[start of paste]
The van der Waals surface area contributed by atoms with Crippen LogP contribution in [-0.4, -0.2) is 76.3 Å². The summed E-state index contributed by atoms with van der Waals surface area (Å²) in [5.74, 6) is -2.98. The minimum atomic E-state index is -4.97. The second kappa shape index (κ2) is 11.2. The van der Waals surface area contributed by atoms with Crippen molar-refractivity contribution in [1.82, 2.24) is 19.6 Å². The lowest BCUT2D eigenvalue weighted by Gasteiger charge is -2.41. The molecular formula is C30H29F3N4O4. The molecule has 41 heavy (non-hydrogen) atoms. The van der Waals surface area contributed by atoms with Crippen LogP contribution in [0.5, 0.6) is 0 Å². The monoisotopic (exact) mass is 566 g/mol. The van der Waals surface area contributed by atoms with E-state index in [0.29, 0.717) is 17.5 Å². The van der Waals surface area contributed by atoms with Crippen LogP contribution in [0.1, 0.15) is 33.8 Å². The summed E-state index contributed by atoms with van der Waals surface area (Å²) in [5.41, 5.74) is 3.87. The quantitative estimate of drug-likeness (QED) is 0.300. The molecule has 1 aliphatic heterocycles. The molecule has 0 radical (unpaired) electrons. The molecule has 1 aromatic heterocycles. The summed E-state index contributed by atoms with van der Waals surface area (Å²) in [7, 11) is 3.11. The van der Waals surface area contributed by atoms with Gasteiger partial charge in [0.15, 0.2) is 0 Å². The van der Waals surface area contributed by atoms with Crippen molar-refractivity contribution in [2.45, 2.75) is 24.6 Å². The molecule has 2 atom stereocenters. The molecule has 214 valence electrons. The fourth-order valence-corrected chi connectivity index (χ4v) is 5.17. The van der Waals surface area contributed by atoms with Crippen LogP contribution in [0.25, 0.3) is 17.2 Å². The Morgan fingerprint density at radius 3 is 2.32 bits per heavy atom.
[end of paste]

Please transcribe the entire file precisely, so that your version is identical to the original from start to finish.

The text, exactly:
The van der Waals surface area contributed by atoms with Crippen LogP contribution in [-0.4, -0.2) is 76.3 Å². The summed E-state index contributed by atoms with van der Waals surface area (Å²) in [5.74, 6) is -2.98. The minimum atomic E-state index is -4.97. The second kappa shape index (κ2) is 11.2. The van der Waals surface area contributed by atoms with Crippen molar-refractivity contribution in [1.82, 2.24) is 19.6 Å². The lowest BCUT2D eigenvalue weighted by Gasteiger charge is -2.41. The molecular formula is C30H29F3N4O4. The molecule has 41 heavy (non-hydrogen) atoms. The van der Waals surface area contributed by atoms with Crippen LogP contribution in [0.5, 0.6) is 0 Å². The monoisotopic (exact) mass is 566 g/mol. The van der Waals surface area contributed by atoms with E-state index in [0.29, 0.717) is 17.5 Å². The van der Waals surface area contributed by atoms with Crippen LogP contribution in [0.1, 0.15) is 33.8 Å². The summed E-state index contributed by atoms with van der Waals surface area (Å²) in [5.41, 5.74) is 3.87. The quantitative estimate of drug-likeness (QED) is 0.300. The molecule has 1 aliphatic heterocycles. The molecule has 0 radical (unpaired) electrons. The molecule has 1 aromatic heterocycles. The summed E-state index contributed by atoms with van der Waals surface area (Å²) in [7, 11) is 3.11. The van der Waals surface area contributed by atoms with Gasteiger partial charge in [0.15, 0.2) is 0 Å². The van der Waals surface area contributed by atoms with Crippen molar-refractivity contribution in [2.45, 2.75) is 24.6 Å². The molecule has 2 atom stereocenters. The molecule has 214 valence electrons. The fourth-order valence-corrected chi connectivity index (χ4v) is 5.17. The van der Waals surface area contributed by atoms with Crippen LogP contribution in [0.25, 0.3) is 17.2 Å². The Morgan fingerprint density at radius 3 is 2.32 bits per heavy atom.